Later I spoke to another woman who said that she defines the characteristics that we’re looking for in a partner into two: the external ones, and core ones. When we’re younger we think that certain traits are core ones but once we get older we realize they aren’t. For example, we might think that specific religious observance or wanting to move to Israel are core. But, in fact, she was saying, this would mean the love is אהבה התלויה בדבר. That means, a love that is dependant on something, a thing. And, according to the source for that term, Pirkei Avot 5, mishna 20 (man, do I know how to google!), a love that is based on a “thing,” when the thing disappears, the love disappears.



A very silly example would be if two people “loved” each other because they both are into the same music or books.

On the other hand, once we get older, maybe we start understanding better what is a core part of ourselves and what is more external. That goes along with what the guy and girl had said earlier in the day, that they were more open to a wider range of religiosities (I’m quite sure that isn’t a word). To me it didn’t sound like they’re forcing themselves to give up on something that is still very important to them. Sounds more like, even though they are still religious and serious about being religious, they have more perspective on what is important in a life partner.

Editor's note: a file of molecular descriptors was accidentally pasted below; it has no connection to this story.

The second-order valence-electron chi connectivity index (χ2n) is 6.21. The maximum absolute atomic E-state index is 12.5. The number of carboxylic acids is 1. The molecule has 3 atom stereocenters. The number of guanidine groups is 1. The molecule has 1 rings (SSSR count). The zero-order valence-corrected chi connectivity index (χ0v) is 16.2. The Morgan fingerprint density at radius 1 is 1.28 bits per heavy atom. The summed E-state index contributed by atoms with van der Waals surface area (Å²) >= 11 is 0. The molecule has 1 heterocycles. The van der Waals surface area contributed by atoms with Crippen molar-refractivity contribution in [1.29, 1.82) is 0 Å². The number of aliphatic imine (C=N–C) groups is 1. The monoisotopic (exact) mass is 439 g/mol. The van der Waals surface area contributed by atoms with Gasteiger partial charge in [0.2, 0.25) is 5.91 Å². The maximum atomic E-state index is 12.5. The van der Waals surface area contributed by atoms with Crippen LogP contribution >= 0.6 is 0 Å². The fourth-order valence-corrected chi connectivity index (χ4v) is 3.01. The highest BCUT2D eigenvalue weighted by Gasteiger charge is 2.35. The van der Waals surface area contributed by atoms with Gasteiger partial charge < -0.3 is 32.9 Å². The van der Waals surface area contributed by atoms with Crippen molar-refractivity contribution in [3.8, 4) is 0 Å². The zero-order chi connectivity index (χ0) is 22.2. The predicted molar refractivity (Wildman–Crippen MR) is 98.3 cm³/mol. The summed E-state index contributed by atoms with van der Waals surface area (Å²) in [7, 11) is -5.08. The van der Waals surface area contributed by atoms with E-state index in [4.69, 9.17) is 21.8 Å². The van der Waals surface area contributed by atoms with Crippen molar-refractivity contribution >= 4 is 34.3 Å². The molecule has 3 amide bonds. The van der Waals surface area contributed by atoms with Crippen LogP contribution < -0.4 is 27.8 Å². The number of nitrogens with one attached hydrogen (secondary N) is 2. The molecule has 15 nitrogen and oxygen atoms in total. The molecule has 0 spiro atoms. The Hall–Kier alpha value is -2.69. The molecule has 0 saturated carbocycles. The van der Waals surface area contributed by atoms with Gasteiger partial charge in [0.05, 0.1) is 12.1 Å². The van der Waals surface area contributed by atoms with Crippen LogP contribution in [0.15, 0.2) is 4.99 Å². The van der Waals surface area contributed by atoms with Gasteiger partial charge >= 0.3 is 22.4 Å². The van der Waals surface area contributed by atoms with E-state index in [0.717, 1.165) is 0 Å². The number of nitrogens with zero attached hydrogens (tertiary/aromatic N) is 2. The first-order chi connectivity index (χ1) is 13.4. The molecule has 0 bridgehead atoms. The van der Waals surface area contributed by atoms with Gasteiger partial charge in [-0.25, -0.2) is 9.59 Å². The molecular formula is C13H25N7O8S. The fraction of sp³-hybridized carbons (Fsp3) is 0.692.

It still is complicated, of course. Where do you draw the line? How much do you push yourself? What if you really are very uncomfortable with the idea of being with a girl who only wears skirts or a girl who sometimes wears pants? Is that a problem or is that just your personal comfort level? We definitely need to take a good look at our list of criteria and see where we can loosen up in order to allow our besherts into our lives but the question is, where do we draw the line?

All that being said, I was pleasantly surprised when I spoke to these people today. I thought people are being very rigid about who they’re willing to go out with religiously but, based on my extremely thorough scientific research this Shabbat (being facetious), maybe it’s not as bad as I thought. And maybe we really are all charedi afterall. : )